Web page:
Islamisation in the region surrounding Malacca gradually intensified between the 15th and 16th centuries through study centres in Upeh, the district on the north bank of the Malacca River. Islam spread from Malacca to Jambi, Kampar, Bengkalis, Siak, Aru and the Karimun Islands in Sumatra, throughout much of the Malay peninsula, Java and even Philippines. The Malay Annals even reveals that the courts of Malacca and Pasai posed theological questions and problems to one another. Of the so-called Wali Sanga ('nine saints') responsible in spreading Islam on Java, at least two, Sunan Bonang and Sunan Kalijaga, are said to have studied in Malacca.[63] The Portuguese apothecary and chronicler at the time of Malacca's fall, Tome Pires, in his Suma Oriental mentions that the rulers of Kampar and Indragiri on the east coast of Sumatra converted to Islam as a result of Sultan Muzaffar Shah's influence and went on to study the religion in Malacca. The Malay Annals also mentions a number of scholars who served at the Malacca royal court as teachers and counselors to the various Sultans. Maulana Abu Bakar served in the court of Sultan Mansur Shah and introduced the Kitab Darul Manzum, a theological text translated from the work of an Arab scholar in Mecca. A scholar by the name of Maulana Kadi Sardar Johan served as a religious teacher to both Sultan Mahmud Shah and his son. In addition to Kitab Darul Manzum, the Malay Annals also mentions the Kitab al-luma' fi tasawwuf ('Book of Flashes'), a 10th-century treatise on Sufism by Abu Nasr al-Sarraj.[64]

Certain elaborate ceremonies that blend Islamic traditions with local culture were also began taking shape during Malaccan era. One of the example was recorded during the reign of Muhammad Shah. A special ceremony was held that marked the celebration of the 27th night of Ramadan, the Laylat al-Qadr. It began with a daytime procession, led by the Temenggung on elephant-back, conveying the Sultan's prayer mat to the mosque for Tarawih performed after the mandatory night prayers. On the following day the Sultan's turban would be carried in procession to the mosque. Similar ceremonies accompanied the grand celebrations of both Hari Raya Aidilfitri and Hari Raya Aidiladha. Apparently Malaccan Malay society had become so infused with the Islamic worldview that on the eve of the fall of Malacca, warriors at the court requested copies of two Islamic heroic epics, the Hikayat Amir Hamzah and the Hikayat Muhammad Hanafiah, to inspire them in battle the next day. These two epics, still read today, tell of heroes fighting in the defence of Islam.[64]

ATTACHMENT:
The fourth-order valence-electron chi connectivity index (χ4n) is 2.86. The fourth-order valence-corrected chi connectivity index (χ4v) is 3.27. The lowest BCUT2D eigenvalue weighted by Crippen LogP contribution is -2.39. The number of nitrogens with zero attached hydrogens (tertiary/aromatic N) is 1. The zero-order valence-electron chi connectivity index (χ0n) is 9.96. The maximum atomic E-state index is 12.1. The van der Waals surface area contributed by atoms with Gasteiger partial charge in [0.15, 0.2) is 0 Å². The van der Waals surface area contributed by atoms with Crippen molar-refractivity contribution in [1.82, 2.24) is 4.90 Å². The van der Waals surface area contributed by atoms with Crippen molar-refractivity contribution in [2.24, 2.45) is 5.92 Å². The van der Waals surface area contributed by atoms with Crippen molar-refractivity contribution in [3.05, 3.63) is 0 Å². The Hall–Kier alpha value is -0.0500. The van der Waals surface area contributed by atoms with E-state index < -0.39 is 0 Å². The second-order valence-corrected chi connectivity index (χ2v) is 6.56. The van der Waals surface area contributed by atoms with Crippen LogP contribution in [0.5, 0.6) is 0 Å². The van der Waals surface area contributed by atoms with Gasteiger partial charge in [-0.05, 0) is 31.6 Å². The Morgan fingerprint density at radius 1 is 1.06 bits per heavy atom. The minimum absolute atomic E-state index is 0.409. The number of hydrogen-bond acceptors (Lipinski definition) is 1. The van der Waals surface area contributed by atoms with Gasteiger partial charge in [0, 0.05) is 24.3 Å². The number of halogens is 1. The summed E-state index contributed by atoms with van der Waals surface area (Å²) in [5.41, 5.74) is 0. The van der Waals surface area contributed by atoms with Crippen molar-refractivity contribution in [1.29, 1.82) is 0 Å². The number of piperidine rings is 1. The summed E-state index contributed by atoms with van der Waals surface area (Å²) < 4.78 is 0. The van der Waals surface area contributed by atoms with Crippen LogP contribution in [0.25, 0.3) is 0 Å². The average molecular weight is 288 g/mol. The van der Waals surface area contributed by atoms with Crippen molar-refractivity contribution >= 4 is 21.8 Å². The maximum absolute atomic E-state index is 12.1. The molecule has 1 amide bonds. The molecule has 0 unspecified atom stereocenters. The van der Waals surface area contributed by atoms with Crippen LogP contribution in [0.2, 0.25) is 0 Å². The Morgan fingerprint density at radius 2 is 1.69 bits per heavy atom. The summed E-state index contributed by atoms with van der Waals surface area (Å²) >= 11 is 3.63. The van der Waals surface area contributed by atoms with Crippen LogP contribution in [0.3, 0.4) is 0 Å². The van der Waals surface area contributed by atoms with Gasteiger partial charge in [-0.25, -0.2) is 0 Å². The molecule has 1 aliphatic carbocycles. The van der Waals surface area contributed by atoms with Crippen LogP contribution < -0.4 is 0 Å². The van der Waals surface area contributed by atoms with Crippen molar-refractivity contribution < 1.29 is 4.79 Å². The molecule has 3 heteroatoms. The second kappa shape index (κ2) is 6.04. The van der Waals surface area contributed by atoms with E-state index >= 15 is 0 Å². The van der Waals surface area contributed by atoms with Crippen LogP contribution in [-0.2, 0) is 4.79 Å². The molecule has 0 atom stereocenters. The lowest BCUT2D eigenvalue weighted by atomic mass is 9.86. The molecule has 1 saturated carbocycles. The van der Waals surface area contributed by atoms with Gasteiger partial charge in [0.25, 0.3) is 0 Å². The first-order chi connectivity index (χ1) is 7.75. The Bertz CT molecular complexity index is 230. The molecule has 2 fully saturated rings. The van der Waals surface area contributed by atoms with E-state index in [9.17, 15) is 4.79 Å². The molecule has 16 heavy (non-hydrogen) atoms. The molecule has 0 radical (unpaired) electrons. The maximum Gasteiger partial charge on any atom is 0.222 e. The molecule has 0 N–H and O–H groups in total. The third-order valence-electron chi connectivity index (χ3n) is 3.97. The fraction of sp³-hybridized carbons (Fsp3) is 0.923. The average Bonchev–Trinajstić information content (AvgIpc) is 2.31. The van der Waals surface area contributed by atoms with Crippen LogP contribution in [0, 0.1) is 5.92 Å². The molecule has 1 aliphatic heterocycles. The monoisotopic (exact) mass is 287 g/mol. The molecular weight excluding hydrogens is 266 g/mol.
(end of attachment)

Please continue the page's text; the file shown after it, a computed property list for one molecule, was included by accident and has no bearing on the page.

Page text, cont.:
The rise of Malacca as a centre of Islam had a number of crucial implications. Firstly, Islam transformed the notion of kingship so that the Sultan was no longer viewed as divine, but as God's Khalifah (vice-gerent on earth). Secondly, Islam was an important factor in enabling Malacca to foster good relations with other Islamic polities, including the Ottoman Empire, thereby attracting Muslim traders to Malacca.[64] Thirdly, Islam brought many great transformation into Malaccan society and culture, and ultimately it became a definitive marker of a Malay identity.[3][4] This identity was in turn enriched further through the standards set by Malacca in some important aspects of traditional Malay culture, notably in literature, architecture, culinary traditions, traditional dress, performing arts, martial arts, and royal court traditions.[65] Over time, this common Malay cultural idiom came to characterise much of the Maritime Southeast Asia through the Malayisation.